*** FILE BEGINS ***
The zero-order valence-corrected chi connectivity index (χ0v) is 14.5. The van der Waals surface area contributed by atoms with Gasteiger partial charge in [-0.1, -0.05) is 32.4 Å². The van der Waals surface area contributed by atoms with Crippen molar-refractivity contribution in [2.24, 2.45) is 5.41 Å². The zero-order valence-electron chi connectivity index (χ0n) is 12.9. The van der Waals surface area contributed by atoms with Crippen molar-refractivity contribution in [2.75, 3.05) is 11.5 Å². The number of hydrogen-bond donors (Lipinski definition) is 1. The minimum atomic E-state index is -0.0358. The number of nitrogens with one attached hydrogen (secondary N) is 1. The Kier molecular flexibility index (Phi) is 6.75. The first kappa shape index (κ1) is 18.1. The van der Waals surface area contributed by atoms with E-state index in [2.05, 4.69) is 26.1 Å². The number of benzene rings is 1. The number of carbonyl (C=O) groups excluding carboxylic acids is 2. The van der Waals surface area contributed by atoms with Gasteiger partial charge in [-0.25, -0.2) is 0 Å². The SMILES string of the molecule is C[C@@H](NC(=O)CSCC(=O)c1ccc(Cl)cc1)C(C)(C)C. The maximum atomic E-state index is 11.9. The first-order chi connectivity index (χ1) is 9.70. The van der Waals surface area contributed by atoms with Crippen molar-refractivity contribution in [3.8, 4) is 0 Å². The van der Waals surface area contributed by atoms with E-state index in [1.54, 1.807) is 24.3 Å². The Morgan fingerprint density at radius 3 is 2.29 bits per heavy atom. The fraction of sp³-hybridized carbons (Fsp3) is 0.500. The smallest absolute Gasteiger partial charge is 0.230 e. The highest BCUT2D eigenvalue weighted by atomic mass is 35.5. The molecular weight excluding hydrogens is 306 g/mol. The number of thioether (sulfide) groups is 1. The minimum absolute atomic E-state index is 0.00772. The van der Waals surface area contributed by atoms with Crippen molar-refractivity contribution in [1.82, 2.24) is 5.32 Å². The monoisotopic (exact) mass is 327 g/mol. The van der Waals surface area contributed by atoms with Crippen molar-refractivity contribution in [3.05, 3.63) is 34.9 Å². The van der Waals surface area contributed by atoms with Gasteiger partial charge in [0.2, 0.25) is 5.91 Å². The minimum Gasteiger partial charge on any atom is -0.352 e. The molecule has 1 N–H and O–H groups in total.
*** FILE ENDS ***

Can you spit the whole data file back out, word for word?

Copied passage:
The zero-order valence-corrected chi connectivity index (χ0v) is 14.5. The van der Waals surface area contributed by atoms with Gasteiger partial charge in [-0.1, -0.05) is 32.4 Å². The van der Waals surface area contributed by atoms with Crippen molar-refractivity contribution in [2.24, 2.45) is 5.41 Å². The zero-order valence-electron chi connectivity index (χ0n) is 12.9. The van der Waals surface area contributed by atoms with Crippen molar-refractivity contribution in [2.75, 3.05) is 11.5 Å². The number of hydrogen-bond donors (Lipinski definition) is 1. The minimum atomic E-state index is -0.0358. The number of nitrogens with one attached hydrogen (secondary N) is 1. The Kier molecular flexibility index (Phi) is 6.75. The first kappa shape index (κ1) is 18.1. The van der Waals surface area contributed by atoms with E-state index in [2.05, 4.69) is 26.1 Å². The number of benzene rings is 1. The number of carbonyl (C=O) groups excluding carboxylic acids is 2. The van der Waals surface area contributed by atoms with Gasteiger partial charge in [-0.25, -0.2) is 0 Å². The SMILES string of the molecule is C[C@@H](NC(=O)CSCC(=O)c1ccc(Cl)cc1)C(C)(C)C. The maximum atomic E-state index is 11.9. The first-order chi connectivity index (χ1) is 9.70. The van der Waals surface area contributed by atoms with Crippen molar-refractivity contribution in [3.8, 4) is 0 Å². The van der Waals surface area contributed by atoms with E-state index in [1.54, 1.807) is 24.3 Å². The Morgan fingerprint density at radius 3 is 2.29 bits per heavy atom. The fraction of sp³-hybridized carbons (Fsp3) is 0.500. The smallest absolute Gasteiger partial charge is 0.230 e. The highest BCUT2D eigenvalue weighted by atomic mass is 35.5. The molecular weight excluding hydrogens is 306 g/mol. The number of thioether (sulfide) groups is 1. The minimum absolute atomic E-state index is 0.00772. The van der Waals surface area contributed by atoms with Crippen molar-refractivity contribution in [1.82, 2.24) is 5.32 Å². The monoisotopic (exact) mass is 327 g/mol. The van der Waals surface area contributed by atoms with Crippen molar-refractivity contribution in [3.05, 3.63) is 34.9 Å². The van der Waals surface area contributed by atoms with Gasteiger partial charge in [0.2, 0.25) is 5.91 Å². The minimum Gasteiger partial charge on any atom is -0.352 e. The molecule has 1 N–H and O–H groups in total.